CALLE QUEBRADAS, Palmares – When Leslie and Wendy Castillo marched between rows of two-foot-high tables last month to accept their graduation certificates, it was clear the program they were leaving had done its job. With all eyes – little and big – on them, the kindergarten-age girls were respectful, confident, outgoing and excited to share what they had learned.
Before the ten-minute graduation ceremony began, both girls eagerly pulled yellow T-shirts that read “Mamá es mi maestra” (“Mom is my teacher)” over their grinning faces. The girls, who are not sisters, were not only excited to be honored for their accomplishments, but also happy just to own new shirts.
While every parent is inevitably their child’s teacher, the words on these shirts have a distinct meaning in this poor, mountainous community. Lacking resources to send their children to preschool, the mothers here decided to start their own school and make themselves the teachers. Beyond providing a unique opportunity to stimulate their children’s capabilities at an early age, the school has given the mothers a chance to realize their own capacities.
THE preschool, named Estrellitos del Campo, was started in 1988 as one of the first efforts of Costa Rica’s Madres- Maestras (Mother-Teachers) movement, brought here by psychologist Theresita Cordero. Cordero had first seen the program in Panama, where it began in 1971 as a way to provide attention to children in economically depressed areas – offering at the very least a meal for poor children.
Costa Rica’s Mother-Teachers Association now has six schools throughout the country, and leaders hope it will grow.
The schools have no single teacher; instead, the mothers, aunts or cousins who bring their children to school step over the threshold and lead the group. When the class sings a group song, each “teacher” helps his or her child clap, dance or remember the words.
While the mothers work together to support and encourage all of the children, “each mother guides her child to develop all of his or her talents,” explained Rosa Gutiérrez, a mother-teacher at Estrellitos and member of the organization’s national board of directors.
“You can’t just come and watch your child. The commitment is that we all participate in every activity; everyone shares the responsibilities,” she continued.
THIS individualized attention allows the young learners not only to master their colors and numbers, but also to develop a degree of self-confidence not typical of children their age.
“Normally when a child gets to kindergarten, he is very shy. By contrast, these children already know a lot and want to tell you about it,” explained Ana Grace Chavarría, another mother-teacher at Estrellitos.
Furthermore, because the students’mothers are their teachers, the one-on-one guidance isn’t restricted to the three days a week when they are in school; children take the songs and games they learn and practice them at home, Cordero said.
Despite limited resources, songs and games are complemented by other typical preschool activities like arts and crafts.
“The materials we use mostly come from nature – leaves and pebbles that we collect ourselves,” explained mother María Delma Solano.
Three days as a week Solano carries her four-year-old son Christofer, who cannot walk, on her back for one hour to attend the school. Christofer suffers from a neuro-degenerative spinal disease.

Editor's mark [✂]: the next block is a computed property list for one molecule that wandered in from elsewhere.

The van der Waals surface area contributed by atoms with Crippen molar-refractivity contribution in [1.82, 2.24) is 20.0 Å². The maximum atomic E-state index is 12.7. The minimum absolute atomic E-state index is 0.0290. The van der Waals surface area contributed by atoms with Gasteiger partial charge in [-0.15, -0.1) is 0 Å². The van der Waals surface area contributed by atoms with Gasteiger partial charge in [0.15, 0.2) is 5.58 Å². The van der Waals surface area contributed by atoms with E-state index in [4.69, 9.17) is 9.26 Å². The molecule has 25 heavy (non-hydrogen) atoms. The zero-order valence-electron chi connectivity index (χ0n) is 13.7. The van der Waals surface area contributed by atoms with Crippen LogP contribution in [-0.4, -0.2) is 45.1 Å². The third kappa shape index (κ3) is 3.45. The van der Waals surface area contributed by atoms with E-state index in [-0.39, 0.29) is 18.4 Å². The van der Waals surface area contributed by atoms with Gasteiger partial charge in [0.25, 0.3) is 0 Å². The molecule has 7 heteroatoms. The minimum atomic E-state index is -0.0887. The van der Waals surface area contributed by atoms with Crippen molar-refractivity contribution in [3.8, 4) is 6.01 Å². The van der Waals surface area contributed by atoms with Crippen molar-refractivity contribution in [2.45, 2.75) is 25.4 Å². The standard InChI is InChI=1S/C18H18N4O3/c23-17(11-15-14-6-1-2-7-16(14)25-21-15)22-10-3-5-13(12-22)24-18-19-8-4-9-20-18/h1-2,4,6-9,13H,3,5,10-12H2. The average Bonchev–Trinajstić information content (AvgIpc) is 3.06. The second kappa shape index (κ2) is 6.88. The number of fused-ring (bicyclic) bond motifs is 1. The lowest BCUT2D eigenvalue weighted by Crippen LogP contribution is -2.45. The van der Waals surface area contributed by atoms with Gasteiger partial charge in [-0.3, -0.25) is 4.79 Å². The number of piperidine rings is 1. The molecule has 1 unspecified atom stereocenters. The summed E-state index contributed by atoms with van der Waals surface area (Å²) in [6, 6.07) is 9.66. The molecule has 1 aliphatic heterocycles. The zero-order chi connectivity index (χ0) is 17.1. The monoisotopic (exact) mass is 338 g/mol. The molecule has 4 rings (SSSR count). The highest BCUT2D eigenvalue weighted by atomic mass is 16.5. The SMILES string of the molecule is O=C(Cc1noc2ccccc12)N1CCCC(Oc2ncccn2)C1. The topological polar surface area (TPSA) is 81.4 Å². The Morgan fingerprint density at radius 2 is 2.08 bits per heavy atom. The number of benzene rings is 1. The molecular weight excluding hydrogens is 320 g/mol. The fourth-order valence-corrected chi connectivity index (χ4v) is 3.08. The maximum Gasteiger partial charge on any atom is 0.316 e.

“The changes we have seen in him are enormous,” Solano said. “They sent him to a special school, but I wanted him to be with normal kids, so I brought him here. Here he sings; he participates.”
THE benefits for the mothers may be even greater than for their children. Above all, the program allows them to leave their poverty-stricken homes and become proactive in improving their lives. Most of these women are housewives who, before becoming mother-teachers, only worked outside the house during the coffee-picking season, Gutiérrez explained.
“This is a great space to discover our talents, our capacities,” she said. “Because we live alone in our homes, a mother might sit and say, ‘I can’t do that, I don’t have schooling.’
But after being here, she says, ‘Look at everything I can do; I don’t need to have a degree. God gave me my degree when he gave me the gift of this child.’”
As their self-esteem grows, the mothers learn to speak in public and defend their rights and their children’s rights. They also gain the valuable understanding – tragically uncommon among poor people – that their children can be intelligent and excel, Cordero added.
The women exchange ideas about childrearing, create support networks and develop conflict resolution skills to resolve the inevitable disputes that arise among them, sometimes carrying over from violence the women face at home, Cordero said.
THESE benefits spill over to the community. In Calle Quebradas, spouses have begun recognizing the value of their wives working outside of the home; some have been inspired to form their own community organizations, Gutiérrez said.
With such success, Cordero and Gutiérrez would like to see the program expand to other communities, but resources are limited. The families in Estrellitos make weekly payments of ¢200 ($0.41) – a considerable amount for a poor family – to pay for the school’s electricity and water. In addition, the program receives regular support from the Palmares Community Association, and families hold periodic fundraisers. A large donation from the Canadian Embassy helped construct the building. People interested in finding out more, or contributing, can contact Cordero at firstname.lastname@example.org, or deposit funds in Banco Nacional account number 019-002098-9.